With Guest Blogger, Andrew Stern
For any group fitness junkie, the music playing can make or break the workout. It plays a huge part in the class experience. Not only does the playlist entertain, it also directly affects how hard we work and how many reps we get in. Many group fitness instructors work extremely hard to pick the perfect playlist to help take your workout to the next level. Should you be putting that same effort into choosing your own workout playlist?
Music Makes the Mood
For most people, going to the gym can seem like a chore. We don’t want to think about squats while we are doing squats, we just want to get it over with. Music plays a role as a distractor. Our brains start to focus less on the exertion and exercise and more on the lyrics and beat. Often, we play our favorite songs because they come with memories and can take us back to when we first heard the song. Hopefully, when working out, we are all listening to songs with positive memories and associations, songs that make us feel good and happy and ready to work hard. The songs you listen to can actually end up changing the entire mood of the workout.
Beat the Workout
Music is especially influential during repetitive endurance activities. The beats per minute (BPM) of the songs play a pivotal role in the tempo of movement. The faster the song (typically 115 -128 BPM), the faster we want to move. Clueing into these time signals helps us use our energy more efficiently, since keeping a steady pace is easier on our bodies than fluctuating through different patterns.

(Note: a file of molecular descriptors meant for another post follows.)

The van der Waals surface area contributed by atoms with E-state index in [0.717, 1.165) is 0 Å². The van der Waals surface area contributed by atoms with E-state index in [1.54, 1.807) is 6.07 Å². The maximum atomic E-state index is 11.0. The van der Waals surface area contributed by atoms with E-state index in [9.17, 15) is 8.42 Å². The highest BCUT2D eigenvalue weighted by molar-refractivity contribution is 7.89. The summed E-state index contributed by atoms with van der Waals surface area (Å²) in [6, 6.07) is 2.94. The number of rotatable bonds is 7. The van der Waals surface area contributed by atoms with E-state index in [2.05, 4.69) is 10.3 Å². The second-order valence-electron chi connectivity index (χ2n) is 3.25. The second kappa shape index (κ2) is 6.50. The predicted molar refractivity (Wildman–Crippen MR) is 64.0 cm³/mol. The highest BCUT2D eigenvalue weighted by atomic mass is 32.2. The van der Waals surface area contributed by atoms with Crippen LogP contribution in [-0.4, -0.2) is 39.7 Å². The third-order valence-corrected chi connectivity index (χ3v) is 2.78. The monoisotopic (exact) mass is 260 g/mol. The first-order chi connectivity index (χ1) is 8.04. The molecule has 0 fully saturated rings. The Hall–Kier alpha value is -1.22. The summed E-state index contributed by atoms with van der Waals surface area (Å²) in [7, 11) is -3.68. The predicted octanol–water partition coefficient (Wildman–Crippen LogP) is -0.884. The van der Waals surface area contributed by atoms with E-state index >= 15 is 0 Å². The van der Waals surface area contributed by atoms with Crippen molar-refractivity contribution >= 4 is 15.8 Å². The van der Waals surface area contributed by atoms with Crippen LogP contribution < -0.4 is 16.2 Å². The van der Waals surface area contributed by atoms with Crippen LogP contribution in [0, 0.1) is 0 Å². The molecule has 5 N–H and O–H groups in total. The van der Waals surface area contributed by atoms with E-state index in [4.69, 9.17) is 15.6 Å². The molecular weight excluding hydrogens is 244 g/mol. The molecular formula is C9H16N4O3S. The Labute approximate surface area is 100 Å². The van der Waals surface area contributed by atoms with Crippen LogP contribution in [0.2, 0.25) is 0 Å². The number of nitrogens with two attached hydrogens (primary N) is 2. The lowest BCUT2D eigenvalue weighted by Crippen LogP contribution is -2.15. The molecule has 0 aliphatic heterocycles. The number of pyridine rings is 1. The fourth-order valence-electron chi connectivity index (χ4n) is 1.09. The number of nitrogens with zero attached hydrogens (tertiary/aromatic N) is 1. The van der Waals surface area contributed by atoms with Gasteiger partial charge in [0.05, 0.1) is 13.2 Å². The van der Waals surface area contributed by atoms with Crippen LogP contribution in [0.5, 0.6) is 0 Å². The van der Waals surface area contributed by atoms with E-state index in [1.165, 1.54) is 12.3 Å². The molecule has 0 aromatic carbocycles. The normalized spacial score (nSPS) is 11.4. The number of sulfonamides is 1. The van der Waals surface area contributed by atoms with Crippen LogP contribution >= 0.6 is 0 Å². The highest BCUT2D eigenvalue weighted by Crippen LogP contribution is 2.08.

Slower music (80 to 115 BPM), can help you slow your heart rate and also reduce anxiety. Think about yoga and how the music helps connect your breathing patterns to the controlled movements. This is why a good beat makes an aerobic or HIIT class easier to follow.
Listening to music during exercise can both delay and lessen the subjective perception of fatigue. It can increase physical capacity, improve energy efficiency, and influence mood. So, if you are looking to pump out a high intensity training session, plan your playlist out in advance and keep in mind how each song can either help or hinder your workout.
Pump up the Jams
Often times before a race, sports game, or a particularly intense workout, we play a song that pumps us up, a song that gets us in the zone. Listening to music allows us to think about ourselves, who we want to be, and what we want to achieve. It gives us an escape from the present and can help prepare us for the challenge ahead. Choosing the music that you like best can enhance your performance, reduce your perceived exertion, and actually aid your body in coordinating movements.
Music is a vehicle for empowerment and motivation. When music is used before athletic activity, it has been shown to increase arousal, facilitate imagery, and improve the performance of tasks. The music played during an athletic activity can have an ergogenic (work-enhancing) effect, as well as psychological effects. When music is used after a workout, the effects are typically reducing heart-rate and body temperature.
The Playlist You’ve Been Waiting For
If you are looking to take your workout to the next level, with the help of music, check out my favorite playlist below:
1. Paul Revere – Beastie Boys
2. Ante Up – M.O.P
3. Back 2 Back – Drake
4. Power – Kanye
5. Lean Back – Terror Squad
6. Sugar, We’re Going Down – Fall Out Boy
7. Spit Your Game – Biggie
8. B.M.F. – Rick Ross
9. Bugatti – Ace Hood
10. Don’t Worry Child – Swedish House Mafia
11. Reload – Sebastian Ingrosso
12. Blame – Calvin Harris
You can use this playlist or make your own, but keep in mind how music can help make every workout the best workout.